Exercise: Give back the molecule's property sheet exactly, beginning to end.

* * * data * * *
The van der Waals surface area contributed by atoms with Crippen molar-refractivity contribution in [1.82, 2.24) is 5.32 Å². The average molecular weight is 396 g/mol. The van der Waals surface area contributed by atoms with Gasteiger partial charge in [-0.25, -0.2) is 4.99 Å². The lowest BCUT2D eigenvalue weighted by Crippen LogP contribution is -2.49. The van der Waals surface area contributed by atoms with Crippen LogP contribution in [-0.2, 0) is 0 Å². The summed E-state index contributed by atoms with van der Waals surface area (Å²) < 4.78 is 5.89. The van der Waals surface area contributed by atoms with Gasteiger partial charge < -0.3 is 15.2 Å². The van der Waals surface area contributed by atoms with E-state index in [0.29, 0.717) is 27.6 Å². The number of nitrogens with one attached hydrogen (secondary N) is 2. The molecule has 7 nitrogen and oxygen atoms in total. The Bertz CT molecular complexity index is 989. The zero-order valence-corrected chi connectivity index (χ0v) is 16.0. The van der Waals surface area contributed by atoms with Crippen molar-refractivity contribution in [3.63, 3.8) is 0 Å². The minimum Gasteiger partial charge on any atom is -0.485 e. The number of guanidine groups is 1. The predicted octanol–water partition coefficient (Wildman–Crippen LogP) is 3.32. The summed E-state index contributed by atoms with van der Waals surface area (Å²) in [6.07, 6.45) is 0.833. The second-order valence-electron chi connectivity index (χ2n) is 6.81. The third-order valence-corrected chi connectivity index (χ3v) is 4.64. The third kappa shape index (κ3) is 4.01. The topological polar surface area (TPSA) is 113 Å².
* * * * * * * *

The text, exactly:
The van der Waals surface area contributed by atoms with Crippen molar-refractivity contribution in [1.82, 2.24) is 5.32 Å². The average molecular weight is 396 g/mol. The van der Waals surface area contributed by atoms with Gasteiger partial charge in [-0.25, -0.2) is 4.99 Å². The lowest BCUT2D eigenvalue weighted by Crippen LogP contribution is -2.49. The van der Waals surface area contributed by atoms with Crippen LogP contribution in [-0.2, 0) is 0 Å². The summed E-state index contributed by atoms with van der Waals surface area (Å²) < 4.78 is 5.89. The van der Waals surface area contributed by atoms with Gasteiger partial charge < -0.3 is 15.2 Å². The van der Waals surface area contributed by atoms with E-state index in [0.29, 0.717) is 27.6 Å². The number of nitrogens with one attached hydrogen (secondary N) is 2. The molecule has 7 nitrogen and oxygen atoms in total. The Bertz CT molecular complexity index is 989. The zero-order valence-corrected chi connectivity index (χ0v) is 16.0. The van der Waals surface area contributed by atoms with Crippen molar-refractivity contribution in [3.63, 3.8) is 0 Å². The minimum Gasteiger partial charge on any atom is -0.485 e. The number of guanidine groups is 1. The predicted octanol–water partition coefficient (Wildman–Crippen LogP) is 3.32. The summed E-state index contributed by atoms with van der Waals surface area (Å²) in [6.07, 6.45) is 0.833. The second-order valence-electron chi connectivity index (χ2n) is 6.81. The third-order valence-corrected chi connectivity index (χ3v) is 4.64. The third kappa shape index (κ3) is 4.01. The topological polar surface area (TPSA) is 113 Å².